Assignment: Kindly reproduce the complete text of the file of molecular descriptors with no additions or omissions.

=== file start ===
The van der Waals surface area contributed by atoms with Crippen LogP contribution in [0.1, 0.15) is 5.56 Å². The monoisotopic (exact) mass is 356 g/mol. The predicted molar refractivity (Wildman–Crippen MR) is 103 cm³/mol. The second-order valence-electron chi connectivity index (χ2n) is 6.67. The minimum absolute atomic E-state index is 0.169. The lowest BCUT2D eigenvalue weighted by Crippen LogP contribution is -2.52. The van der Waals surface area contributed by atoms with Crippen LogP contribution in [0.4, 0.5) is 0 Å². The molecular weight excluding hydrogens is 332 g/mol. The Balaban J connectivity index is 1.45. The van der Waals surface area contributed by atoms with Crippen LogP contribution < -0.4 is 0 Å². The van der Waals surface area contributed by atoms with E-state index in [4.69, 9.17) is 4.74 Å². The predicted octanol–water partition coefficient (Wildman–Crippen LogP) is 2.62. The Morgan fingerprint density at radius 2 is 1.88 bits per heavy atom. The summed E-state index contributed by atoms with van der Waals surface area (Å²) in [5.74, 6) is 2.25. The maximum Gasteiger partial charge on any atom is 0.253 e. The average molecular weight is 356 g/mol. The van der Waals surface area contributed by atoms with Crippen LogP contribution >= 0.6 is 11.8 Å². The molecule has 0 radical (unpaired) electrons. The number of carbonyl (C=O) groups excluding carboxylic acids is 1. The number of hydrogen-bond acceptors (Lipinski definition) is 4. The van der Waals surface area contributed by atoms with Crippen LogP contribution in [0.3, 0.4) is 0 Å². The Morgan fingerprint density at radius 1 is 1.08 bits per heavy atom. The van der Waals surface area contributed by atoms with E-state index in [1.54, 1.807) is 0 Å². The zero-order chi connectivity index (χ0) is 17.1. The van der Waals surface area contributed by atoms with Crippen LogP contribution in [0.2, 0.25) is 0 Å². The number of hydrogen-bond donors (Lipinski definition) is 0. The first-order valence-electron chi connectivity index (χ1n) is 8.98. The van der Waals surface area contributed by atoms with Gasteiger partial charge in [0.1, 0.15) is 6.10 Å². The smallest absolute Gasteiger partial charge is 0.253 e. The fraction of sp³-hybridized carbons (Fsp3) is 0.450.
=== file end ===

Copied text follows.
The van der Waals surface area contributed by atoms with Crippen LogP contribution in [0.1, 0.15) is 5.56 Å². The monoisotopic (exact) mass is 356 g/mol. The predicted molar refractivity (Wildman–Crippen MR) is 103 cm³/mol. The second-order valence-electron chi connectivity index (χ2n) is 6.67. The minimum absolute atomic E-state index is 0.169. The lowest BCUT2D eigenvalue weighted by Crippen LogP contribution is -2.52. The van der Waals surface area contributed by atoms with Crippen LogP contribution in [0.4, 0.5) is 0 Å². The molecular weight excluding hydrogens is 332 g/mol. The Balaban J connectivity index is 1.45. The van der Waals surface area contributed by atoms with Crippen LogP contribution < -0.4 is 0 Å². The van der Waals surface area contributed by atoms with E-state index in [4.69, 9.17) is 4.74 Å². The predicted octanol–water partition coefficient (Wildman–Crippen LogP) is 2.62. The Morgan fingerprint density at radius 2 is 1.88 bits per heavy atom. The summed E-state index contributed by atoms with van der Waals surface area (Å²) in [5.74, 6) is 2.25. The maximum Gasteiger partial charge on any atom is 0.253 e. The average molecular weight is 356 g/mol. The van der Waals surface area contributed by atoms with Crippen LogP contribution >= 0.6 is 11.8 Å². The molecule has 0 radical (unpaired) electrons. The number of carbonyl (C=O) groups excluding carboxylic acids is 1. The number of hydrogen-bond acceptors (Lipinski definition) is 4. The van der Waals surface area contributed by atoms with Crippen LogP contribution in [0.3, 0.4) is 0 Å². The Morgan fingerprint density at radius 1 is 1.08 bits per heavy atom. The van der Waals surface area contributed by atoms with E-state index in [1.54, 1.807) is 0 Å². The zero-order chi connectivity index (χ0) is 17.1. The van der Waals surface area contributed by atoms with Crippen LogP contribution in [0.2, 0.25) is 0 Å². The number of hydrogen-bond donors (Lipinski definition) is 0. The first-order valence-electron chi connectivity index (χ1n) is 8.98. The van der Waals surface area contributed by atoms with Gasteiger partial charge in [0.1, 0.15) is 6.10 Å². The smallest absolute Gasteiger partial charge is 0.253 e. The fraction of sp³-hybridized carbons (Fsp3) is 0.450.